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Home Is Where The Art Is
US $4,400,000
Property features
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  • 6 bedrooms
  • 7 bathrooms
  • 2 Car Garage
  • Refrigerator
  • Tub and Shower
  • Tile
  • Wet Bar
  • Hardwood
  • Municipal Water
  • Security System
  • Microwave
  • Dishwasher
  • Underground Lawn Sprinkler
  • Walk-in Closet
  • Range / Oven
  • Stone
  • Luxury Properties
Property description
When you love art, you are driven by an insurmountable passion to surround yourself with a collection that makes you smile each and every day. But imagine applying that same passion to building a home around your art that also makes you smile. A home that is as much a work of art as the artwork itself.
This is exactly what the owners curated after purchasing a modest ranch in 1998. Nestled on nearly two lush acres in the heart of Old Short Hills, the house was transformed into a warm, comfortable Frank Lloyd Wright inspired home that became the perfect vessel for love, life and art. Thoughtful details throughout make art a natural extension of the home, while special features make daily living truly a pleasure -- a celebration of life through art.

Designed by David Estreich and Brian Blackburn of David Estreich Architects in NYC, in collaboration with Interior Designer Thomas C. Burger of Las Vegas, the home was renovated and enlarged into the masterpiece it is today -- a collection in and of itself. A new master bedroom wing, kitchen wing and rear pavilion were added in an unassuming way from the front, creating an interior space boasting nearly 10,000 square feet while also creating a delightful courtyard in the rear for al fresco entertaining.

The home’s flowing design invites residents and guests to meander through its wonderful spaces. And what isn’t seen is as impressive as the exquisite details that are. For example, radiantly heated floors throughout the entire home envelope occupants in warmth and comfort all winter long. It is a home that makes you want to linger and wander, rather than simply occupy it.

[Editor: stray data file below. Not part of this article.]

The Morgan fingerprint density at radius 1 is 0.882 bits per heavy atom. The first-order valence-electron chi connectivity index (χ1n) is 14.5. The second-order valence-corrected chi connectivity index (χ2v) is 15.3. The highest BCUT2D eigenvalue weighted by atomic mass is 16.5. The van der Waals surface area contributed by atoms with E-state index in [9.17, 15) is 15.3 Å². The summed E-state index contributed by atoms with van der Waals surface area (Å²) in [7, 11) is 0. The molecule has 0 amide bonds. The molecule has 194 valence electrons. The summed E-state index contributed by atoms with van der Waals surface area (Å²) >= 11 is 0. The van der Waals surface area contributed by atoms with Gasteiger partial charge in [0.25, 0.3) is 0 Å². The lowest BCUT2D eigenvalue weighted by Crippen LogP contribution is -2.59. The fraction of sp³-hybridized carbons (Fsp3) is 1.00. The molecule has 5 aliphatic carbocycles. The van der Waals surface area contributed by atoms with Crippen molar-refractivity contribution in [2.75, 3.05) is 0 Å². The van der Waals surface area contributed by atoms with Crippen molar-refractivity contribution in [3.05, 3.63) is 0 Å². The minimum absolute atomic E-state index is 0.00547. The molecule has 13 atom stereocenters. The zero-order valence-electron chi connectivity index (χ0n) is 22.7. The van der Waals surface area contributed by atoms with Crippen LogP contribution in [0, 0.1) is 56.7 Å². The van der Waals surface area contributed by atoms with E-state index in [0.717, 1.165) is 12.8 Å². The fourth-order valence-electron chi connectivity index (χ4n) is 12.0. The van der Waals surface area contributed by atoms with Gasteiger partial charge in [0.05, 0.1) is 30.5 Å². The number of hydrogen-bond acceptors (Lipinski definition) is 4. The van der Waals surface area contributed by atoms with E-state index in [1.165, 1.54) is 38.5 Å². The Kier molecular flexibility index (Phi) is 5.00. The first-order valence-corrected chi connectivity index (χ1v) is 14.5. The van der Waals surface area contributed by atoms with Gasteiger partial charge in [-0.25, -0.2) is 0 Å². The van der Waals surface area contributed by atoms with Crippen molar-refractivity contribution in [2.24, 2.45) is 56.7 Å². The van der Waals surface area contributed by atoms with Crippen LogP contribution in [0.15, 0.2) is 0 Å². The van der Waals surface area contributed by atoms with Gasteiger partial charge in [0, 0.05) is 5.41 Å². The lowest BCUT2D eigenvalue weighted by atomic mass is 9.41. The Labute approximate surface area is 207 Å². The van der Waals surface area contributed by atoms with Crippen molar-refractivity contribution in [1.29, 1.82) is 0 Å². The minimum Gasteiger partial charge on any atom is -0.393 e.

Architectural details throughout the residence remind you that you are part of something more, as if you yourself are also part of the art. Changing floor levels, ceiling heights and shapes create special rooms that all feel different yet cohesive. Lower ceilings in the gallery are offset by lower floors and higher ceilings in the great room, a barreled ceiling in the foyer, a soaring ceiling in the family room and a bi-level ceiling in the dining room. Unlike ceilings and floors in most homes, the ceiling and floor details are an intricate part of the design, drawing your eyes up and down and all around.

And while it may seem to have happened by chance, that was certainly not the case here. Lighting, windows, wall shapes, moldings, ceilings, floors, built-ins, seating layouts, angles and adjacent rooms were all taken into account during the home’s transformation. Gutting the previous home was the only option to create the right spaces for fine art and sculptures -- so they could be experienced rather than just seen. Even the baths and kitchen were designed as works of art, with an oval bath for “her” featuring curved walls and even a curved shower door that were all painstakingly designed to perfection.

As with any home inspired by a Frank Lloyd Wright design, the interior and exterior spaces are at one with each other -- bringing the exterior in and allowing the lush landscaping to be the backdrop, the canvas, for a life well-lived. A large free-standing pavilion in the rear of the home is the piece de resistance of the exterior. Made of stucco, metal, glass and screens, it offers a comfortable enclosed seating area in which to enjoy warmer weather with panoramic views of the courtyard and gardens. The structure appears as if it was always an integral part of the property.

And that is what is so special about this home. The thought put into each interior and exterior “room” is so unfathomable, so immeasurable and so incomprehensible – resulting in a design so cohesive, so striking and so spectacular that should just one surface of a room go missing, the entire design would fail. It is as if each room is a puzzle piece, working in conjunction with one another to create an overall masterpiece.
Photography Peter Rymwid

000 Hartshorn Drive, Short Hills, New Jersey, United States
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